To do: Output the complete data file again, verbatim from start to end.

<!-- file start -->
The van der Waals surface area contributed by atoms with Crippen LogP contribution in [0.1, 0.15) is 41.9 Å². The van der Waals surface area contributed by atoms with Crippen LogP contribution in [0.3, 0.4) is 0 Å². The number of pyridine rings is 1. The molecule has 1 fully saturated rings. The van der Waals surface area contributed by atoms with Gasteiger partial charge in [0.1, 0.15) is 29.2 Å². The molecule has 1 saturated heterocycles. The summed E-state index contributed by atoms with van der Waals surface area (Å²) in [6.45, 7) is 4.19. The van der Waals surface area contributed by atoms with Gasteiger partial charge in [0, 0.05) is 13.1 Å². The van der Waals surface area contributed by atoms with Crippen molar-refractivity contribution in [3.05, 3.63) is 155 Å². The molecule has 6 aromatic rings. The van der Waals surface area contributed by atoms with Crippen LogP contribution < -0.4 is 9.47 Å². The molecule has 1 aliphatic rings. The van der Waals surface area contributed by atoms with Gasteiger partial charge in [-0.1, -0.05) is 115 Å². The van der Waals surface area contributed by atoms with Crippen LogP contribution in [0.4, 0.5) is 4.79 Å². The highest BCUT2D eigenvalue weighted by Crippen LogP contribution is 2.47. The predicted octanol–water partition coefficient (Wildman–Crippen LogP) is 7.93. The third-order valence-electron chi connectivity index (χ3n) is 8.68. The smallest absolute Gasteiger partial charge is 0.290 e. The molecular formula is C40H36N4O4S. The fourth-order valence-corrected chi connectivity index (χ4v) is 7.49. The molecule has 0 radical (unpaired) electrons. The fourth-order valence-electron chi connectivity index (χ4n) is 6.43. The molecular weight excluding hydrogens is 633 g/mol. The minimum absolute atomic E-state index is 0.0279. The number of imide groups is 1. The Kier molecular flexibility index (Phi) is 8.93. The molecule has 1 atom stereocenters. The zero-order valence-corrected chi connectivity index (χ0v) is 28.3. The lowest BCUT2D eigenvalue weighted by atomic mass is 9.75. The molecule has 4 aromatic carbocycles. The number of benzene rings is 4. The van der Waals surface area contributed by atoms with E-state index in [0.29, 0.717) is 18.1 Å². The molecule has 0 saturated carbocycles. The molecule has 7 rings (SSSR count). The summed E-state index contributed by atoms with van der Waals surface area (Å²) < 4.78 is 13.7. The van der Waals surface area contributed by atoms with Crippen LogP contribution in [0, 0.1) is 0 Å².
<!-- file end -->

The van der Waals surface area contributed by atoms with Crippen LogP contribution in [0.1, 0.15) is 41.9 Å². The van der Waals surface area contributed by atoms with Crippen LogP contribution in [0.3, 0.4) is 0 Å². The number of pyridine rings is 1. The molecule has 1 fully saturated rings. The van der Waals surface area contributed by atoms with Gasteiger partial charge in [0.1, 0.15) is 29.2 Å². The molecule has 1 saturated heterocycles. The summed E-state index contributed by atoms with van der Waals surface area (Å²) in [6.45, 7) is 4.19. The van der Waals surface area contributed by atoms with Gasteiger partial charge in [0, 0.05) is 13.1 Å². The van der Waals surface area contributed by atoms with Crippen molar-refractivity contribution in [3.05, 3.63) is 155 Å². The molecule has 6 aromatic rings. The van der Waals surface area contributed by atoms with Crippen LogP contribution < -0.4 is 9.47 Å². The molecule has 1 aliphatic rings. The van der Waals surface area contributed by atoms with Gasteiger partial charge in [-0.1, -0.05) is 115 Å². The van der Waals surface area contributed by atoms with Crippen LogP contribution in [0.4, 0.5) is 4.79 Å². The highest BCUT2D eigenvalue weighted by Crippen LogP contribution is 2.47. The predicted octanol–water partition coefficient (Wildman–Crippen LogP) is 7.93. The third-order valence-electron chi connectivity index (χ3n) is 8.68. The smallest absolute Gasteiger partial charge is 0.290 e. The molecular formula is C40H36N4O4S. The fourth-order valence-corrected chi connectivity index (χ4v) is 7.49. The molecule has 0 radical (unpaired) electrons. The fourth-order valence-electron chi connectivity index (χ4n) is 6.43. The molecular weight excluding hydrogens is 633 g/mol. The minimum absolute atomic E-state index is 0.0279. The number of imide groups is 1. The Kier molecular flexibility index (Phi) is 8.93. The molecule has 1 atom stereocenters. The zero-order valence-corrected chi connectivity index (χ0v) is 28.3. The lowest BCUT2D eigenvalue weighted by atomic mass is 9.75. The molecule has 4 aromatic carbocycles. The number of benzene rings is 4. The van der Waals surface area contributed by atoms with E-state index in [0.29, 0.717) is 18.1 Å². The molecule has 0 saturated carbocycles. The molecule has 7 rings (SSSR count). The summed E-state index contributed by atoms with van der Waals surface area (Å²) < 4.78 is 13.7. The van der Waals surface area contributed by atoms with Crippen LogP contribution in [0, 0.1) is 0 Å².